Grieving is frowned upon in America. We are expected to buck up, to smile, and continue on with our day even in our deepest despair. Grief, in America, is marker for a visible weakness and those in active grieving are required to put on a happy face and sing a tuneful song to demonstrate their fortitude and their goodwill for their fellow kind or risk being indelibly labeled as a crybaby: If you must cry — do it in private behind a locked door and under the covers in the middle of the night and don’t make any sound.
The inability for the heartbroken to grieve in public in America is festooned by the false bravado of our historic pioneer spirit: “Our ancestors never wept or felt sorry for themselves, and so must not you!”
We need only to look to David to understand that public grieving is not only appropriate, but important, as part of the healing process.
 David pleaded with God for the child. He fasted and spent the nights lying in sackcloth on the ground.  The elders of his household stood beside him to get him up from the ground, but he refused, and he would not eat any food with them.
In that visceral, dramatic, expression, David renders for us all why grieving must be part of our expectation of life.
We must always be free to grieve — in our own way, and in our own time — and that strange, but necessary, gift to each other is the most magnificent expression of the human condition:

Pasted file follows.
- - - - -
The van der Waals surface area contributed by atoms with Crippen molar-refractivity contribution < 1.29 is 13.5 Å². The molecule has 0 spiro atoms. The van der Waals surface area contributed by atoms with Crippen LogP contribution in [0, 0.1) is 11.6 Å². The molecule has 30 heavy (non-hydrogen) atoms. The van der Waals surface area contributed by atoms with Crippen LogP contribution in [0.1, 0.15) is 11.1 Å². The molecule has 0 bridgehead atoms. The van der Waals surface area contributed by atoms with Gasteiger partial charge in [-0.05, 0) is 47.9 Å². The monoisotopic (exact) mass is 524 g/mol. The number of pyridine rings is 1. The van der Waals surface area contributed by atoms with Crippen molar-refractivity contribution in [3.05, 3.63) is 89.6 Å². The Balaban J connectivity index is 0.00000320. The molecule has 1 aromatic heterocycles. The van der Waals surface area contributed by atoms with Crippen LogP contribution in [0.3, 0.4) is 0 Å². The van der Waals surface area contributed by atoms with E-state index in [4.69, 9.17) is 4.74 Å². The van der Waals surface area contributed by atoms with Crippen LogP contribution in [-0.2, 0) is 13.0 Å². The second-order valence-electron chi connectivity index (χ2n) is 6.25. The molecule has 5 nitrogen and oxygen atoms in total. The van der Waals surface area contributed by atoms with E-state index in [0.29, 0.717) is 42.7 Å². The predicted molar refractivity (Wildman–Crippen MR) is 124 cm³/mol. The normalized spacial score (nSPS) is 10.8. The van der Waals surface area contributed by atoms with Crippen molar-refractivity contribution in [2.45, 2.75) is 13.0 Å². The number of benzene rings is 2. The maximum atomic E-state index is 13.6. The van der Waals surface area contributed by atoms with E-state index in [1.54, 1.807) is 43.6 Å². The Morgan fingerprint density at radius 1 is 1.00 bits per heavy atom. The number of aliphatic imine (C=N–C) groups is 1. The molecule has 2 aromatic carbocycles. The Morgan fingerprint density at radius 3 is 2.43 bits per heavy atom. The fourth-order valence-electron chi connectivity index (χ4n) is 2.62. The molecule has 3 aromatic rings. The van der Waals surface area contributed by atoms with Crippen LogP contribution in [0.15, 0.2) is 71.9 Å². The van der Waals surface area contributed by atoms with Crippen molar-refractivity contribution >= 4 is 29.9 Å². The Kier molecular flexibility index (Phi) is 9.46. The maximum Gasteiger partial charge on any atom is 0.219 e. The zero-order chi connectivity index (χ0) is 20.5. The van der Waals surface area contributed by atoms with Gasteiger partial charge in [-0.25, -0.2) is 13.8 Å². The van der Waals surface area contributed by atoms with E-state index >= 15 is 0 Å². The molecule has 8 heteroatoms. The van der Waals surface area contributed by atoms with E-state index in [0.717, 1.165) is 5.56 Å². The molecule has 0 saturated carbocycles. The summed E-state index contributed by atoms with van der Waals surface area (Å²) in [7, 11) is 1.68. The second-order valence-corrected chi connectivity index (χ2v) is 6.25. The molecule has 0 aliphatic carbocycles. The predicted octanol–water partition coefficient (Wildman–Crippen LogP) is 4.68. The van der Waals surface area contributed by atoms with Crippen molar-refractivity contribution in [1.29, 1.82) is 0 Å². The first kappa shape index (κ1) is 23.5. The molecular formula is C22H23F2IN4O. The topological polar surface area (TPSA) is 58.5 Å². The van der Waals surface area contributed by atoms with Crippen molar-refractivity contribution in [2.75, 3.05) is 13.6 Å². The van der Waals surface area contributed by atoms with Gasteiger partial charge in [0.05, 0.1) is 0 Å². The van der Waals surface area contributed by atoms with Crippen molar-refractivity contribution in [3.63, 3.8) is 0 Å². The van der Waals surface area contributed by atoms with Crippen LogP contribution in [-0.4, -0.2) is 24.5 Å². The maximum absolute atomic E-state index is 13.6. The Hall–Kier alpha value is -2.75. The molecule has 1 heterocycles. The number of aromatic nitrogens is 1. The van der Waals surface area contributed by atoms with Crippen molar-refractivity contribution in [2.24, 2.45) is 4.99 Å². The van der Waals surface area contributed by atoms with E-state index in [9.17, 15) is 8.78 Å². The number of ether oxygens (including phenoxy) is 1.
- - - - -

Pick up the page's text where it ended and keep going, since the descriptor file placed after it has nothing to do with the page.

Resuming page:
“I may not be able to help you; but I will weep with you.”
Indeed, we are encouraged to grieve as Jews for an appropriate period of time – not indefinitely. It is inappropriate to not grieve at all, however.
That is the lesson of David, Gordon, just as you so thoughtfully point out. He grieved during the death process and when the child was dead, he returned to his life and stunned his servants in the process because they did not understand how he could so quickly stop grieving. He taught them that once the child was dead, the deed was done, there was no going back and so it was time to move on.
Grieving can be an overwhelming emotion!
Consequently, the grieving process is also the healing process for the soul. Without truly grieving we are not permitting ourselves to heal fully from whatever pain is gripping us.
Tears should never by a symbol of weakness regardless of the gender. Truly, tears represent the compassion of an honest, loving heart. We cry because we are heartbroken and ultimately because we care. This depth of compassion and caring is not limited nor refined to just the female race. For example, even Christ himself wept over the passing of Lazarus! He was heartbroken and devastated by the death of a dear brother.
If there were no grievances in our lives to deal with then there would be no joy. By that, I mean that when we grieve it often triggers a fonder memory that lifts our spirits and causes us to smile, in spite of the pain. That healing is necessary for us to adjust to the changes and to move on with our lives.
It seems that for the most part, women are somewhat more tender hearted than men. Thus, we are more accepted and free from ridicule if we cry in public. However, that should not be used as a stereotype! There are tender hearted souls in both genders. Why should one be permitted to release their emotions … while the other is to suppress it? Ironically, there is strength in grieving.
Well said, Kimberley!
Your comment is actually a wonderful article.